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I remember, and I still think, that one cannot even make a prototyped 3D game to test just simple behaviors without using gigantic tools like unity or knowing extensive C++ programming, design patterns, a decent or basic 3D engine, etc.

Now I'm wondering, since I know programming, whether I'm even more lucky than the ones who need to learn programming before knowing how to make something. Even scripted engines such as Unity are not for kids, and to my sense they tend to dictate their ways of doing things. This is not the case with engine like Ogre or Irrlicht.

Now I'm thinking that character-driven games occupy a big part of the game market. Do you think it is a good idea to make a character-control oriented game engine which only allows building AI to the exclusion of anything else?

When I say prototype, I also mean "generic" in the sense that one can quickly choose from a set of gameplay parameters such as the scene manager, the camera POV of the player, the controls, some very basic collisions/physics, and integration of basic steering (OpenSteer for example). The main idea is to make an AI sandbox but in 3D, so it can be demonstrated without the 2D constraints (and also make it more fit to prototype in 3D for a 3D project instead of 2D).

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A 'basic' 3D engine is not huge, and C++ is terrible for prototyping. Try Python for that. –  The Communist Duck Jan 5 '11 at 17:52

3 Answers 3

I really like the under-appreciated game engine in Blender. (http://www.blender.org) The sensor-controller-actuator model is really easy to follow even for non-programmers, and it's possible to make a reasonably complete game (move an animated character, fire a weapon, destroy targets, show score, keep track of health, reset level or move to a new one) without any programming at all.

Of course, some things do require programming (especially getting mouse input for an FPS.) However, blender already incorporates Python, and Python scripting is tied very nicely into the model so you never need to replace sensor-actuators with Python. Instead, you just switch from a very simple 'pass-through' controller to a complete Python script that can read all the sensors in the scene and pass control to all actuators.

It is quite feasible to create a game prototype in a few days in Blender (I did it for a project at a local children's museum last year.)

Of course, nothing replaces good-old programming know-how, and eventually, a developer does need to understand programming.

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That would be quite nice to use this game engine with code instead of boxes... maybe it's not clean enough to use, but I wonder... –  jokoon Jan 5 '11 at 21:25

Regardless of the input mechanism, at the end of the day you still need to set up some kind of way of telling the game what the logic is. "Scripting" is a good colloquial term for this. So basically I disagree with the assertion that you can simplify something to the point where you don't need to know "scripting".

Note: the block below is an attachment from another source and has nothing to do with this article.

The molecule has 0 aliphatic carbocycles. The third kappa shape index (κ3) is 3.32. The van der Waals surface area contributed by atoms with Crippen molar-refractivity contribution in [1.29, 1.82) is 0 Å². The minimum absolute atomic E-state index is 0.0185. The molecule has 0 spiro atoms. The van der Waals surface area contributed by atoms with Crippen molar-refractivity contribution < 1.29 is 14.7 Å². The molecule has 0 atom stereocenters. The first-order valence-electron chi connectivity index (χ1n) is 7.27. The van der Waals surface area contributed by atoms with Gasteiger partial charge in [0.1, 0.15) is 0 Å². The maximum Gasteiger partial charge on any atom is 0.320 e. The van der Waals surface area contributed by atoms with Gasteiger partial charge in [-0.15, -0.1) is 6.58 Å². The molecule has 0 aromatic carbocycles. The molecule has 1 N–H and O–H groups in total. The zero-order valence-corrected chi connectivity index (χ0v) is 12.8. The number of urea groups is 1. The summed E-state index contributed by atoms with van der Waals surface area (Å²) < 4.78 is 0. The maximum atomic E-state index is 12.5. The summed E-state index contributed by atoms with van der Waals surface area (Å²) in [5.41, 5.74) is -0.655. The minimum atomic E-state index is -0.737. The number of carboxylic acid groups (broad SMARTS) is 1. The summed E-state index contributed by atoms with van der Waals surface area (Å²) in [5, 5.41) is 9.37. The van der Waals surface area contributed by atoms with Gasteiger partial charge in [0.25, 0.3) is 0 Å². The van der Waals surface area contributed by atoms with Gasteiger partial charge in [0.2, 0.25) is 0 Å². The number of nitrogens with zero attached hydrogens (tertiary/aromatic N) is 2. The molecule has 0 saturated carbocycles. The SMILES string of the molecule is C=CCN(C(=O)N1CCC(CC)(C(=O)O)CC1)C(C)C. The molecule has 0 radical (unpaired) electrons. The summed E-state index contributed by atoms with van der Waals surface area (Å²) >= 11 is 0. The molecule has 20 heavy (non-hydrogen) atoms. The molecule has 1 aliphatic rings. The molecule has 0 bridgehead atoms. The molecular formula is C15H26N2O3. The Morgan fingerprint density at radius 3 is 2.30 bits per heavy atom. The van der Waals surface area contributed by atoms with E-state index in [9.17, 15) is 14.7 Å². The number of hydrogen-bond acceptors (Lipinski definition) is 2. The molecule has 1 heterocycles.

That being said, not all scripting needs to be done with a text-based programming language. There has been some work (but not a lot) towards making a visual scripting system. Unreal's level scripting tool, Kismet, is a pretty good example of one. Source engine has a similar mechanic, but it uses entities in the world instead of on a flat plane.

Basically you have boxes that you drag around in some kind of environment that have inputs and outputs. If you need some kind of branching output you have some box that have one input and multiple outputs. Those outputs can go to actions that have data tied to them (i.e. "move to this point", "say this line", "ask this question", etc.). It's usually a significantly lower barrier to entry to get something up and running in a visual language since you don't have to know keywords or syntax, you just have a limited set of boxes to pick from which all have defined behaviors, and you just connect them together.

However it's my opinion that visual scripting engines aren't really worth the trouble. You need to be able to think structured and logically in order to successfully tell the engine what you want to do. If you can think like that, making the jump from boxes with inputs/outputs to basic branching statements and function calls in a scripting language isn't that big of a deal. In fact, after a while the visual part of it is probably a hindrance. Plus, it's a lot more work on the engine side of things. You have to do things like implement undo, copy/paste, maybe have some higher level features for organizing your scripts. With a text-based language you can leave all that to the IDE.

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You mean like Unreal Kismet? –  DeadMG Jun 9 '11 at 5:36

It will in general be a trade off. If you truly want to remove the need to do any sort of scripting you are generally going to be talking about making some sort of an interface that will piece the scripts together in the background (or just connect logic objects or what not). There are entire games where that is the entire point to them, a well defined environment where you drag and drop functionality to see how it interacts with it.

At the end of the day however, it will always be a trade off.. The more simple you attempt to make the interface the more simplistic the things created through that interface.

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